Radiator King Croons A Somber Ballad With "So Long (Charlie)"

Radiator King Croons A Somber Ballad With "So Long (Charlie)"

Adam Silvestri isn't your typical singer-songwriter. When he transforms into Radiator King, he undergoes a sort of sadness and gruffness that allows him to dig deep with the bluesy alt-folk tunes he's putting out. This is especially clear with "So Long (Charlie)," a track off his latest full-length album, A Hollow Triumph After All, released last year.

"So Long (Charlie)" is built on tender guitar strums that wax and wane as Silvestri's gravelly vocals take the lead. His voice aches and shakes, a special kind of husky, telling the tough tale of an underdog heading to prison. Soon, resounding booms of percussion join the rhythm line, accompanied by a buzzy, bittersweet harmonica part. We're back to those heavy vocals again, weighed down by life and its sorrows. The arrangement by now just pounds in the background, a lugubrious soundtrack to a story that ends just as forlornly as it began. 

The music video for "So Long (Charlie)" echoes the doom and gloom (it's beautifully done, yes, but it's still a whole lot of heartbreak) of the track. We watch as Adam, clad in vintage garb, finds his way to a jail cell where he languishes, singing his goodbyes. The four and a half minute video is shot like a film, expertly framed shots playing with shadows and bursts of light, interspersed with flashback footage. Accompanied by the music video, "So Long (Charlie)" somehow becomes less of a song and more of a story, less of music and more of a movie.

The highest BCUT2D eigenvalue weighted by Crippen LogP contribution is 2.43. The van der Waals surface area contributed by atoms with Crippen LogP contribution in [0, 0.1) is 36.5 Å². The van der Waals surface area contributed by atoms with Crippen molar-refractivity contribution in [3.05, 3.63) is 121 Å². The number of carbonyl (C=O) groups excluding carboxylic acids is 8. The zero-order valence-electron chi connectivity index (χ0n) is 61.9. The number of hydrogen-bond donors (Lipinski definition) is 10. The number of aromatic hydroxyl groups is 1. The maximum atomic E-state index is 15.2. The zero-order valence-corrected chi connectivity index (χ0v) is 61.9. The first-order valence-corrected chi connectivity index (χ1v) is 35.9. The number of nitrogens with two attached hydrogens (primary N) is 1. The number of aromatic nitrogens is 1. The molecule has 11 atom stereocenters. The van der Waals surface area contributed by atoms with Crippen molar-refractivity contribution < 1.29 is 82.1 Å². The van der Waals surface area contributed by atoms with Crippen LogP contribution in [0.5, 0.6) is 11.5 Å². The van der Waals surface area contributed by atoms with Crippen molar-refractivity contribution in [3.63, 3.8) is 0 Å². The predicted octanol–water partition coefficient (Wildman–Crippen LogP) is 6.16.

We asked Adam Silvestri to tell us a little about the process and here's what the mastermind had to say:

This particular song is very meaningful to me. Going through changes in life is never easy but it is necessary. In songwriting, the aim is to create a work that resonates with others; [to create] emotions they can apply to their own lives in whatever way they see fit. It’s a balancing act, really, to incorporate your own life experiences while still leaving space for the listener to interpret the song as they see fit.

When it came time to choose a song from A Hollow Triumph After All to make another video on, it was this song in particular that I wanted to embark on. I felt that with the right people involved, and the right sensitivity to the subject matter, we could make something that had the potential to really further evoke the emotion of the song. Thanks to the work of my video team, Adam Cohen and Joaquin Portocarero, I think we achieved that.

Watch the video for "So Long (Charlie)" below and connect with Radiator King on Facebook, Instagram, and Twitter.

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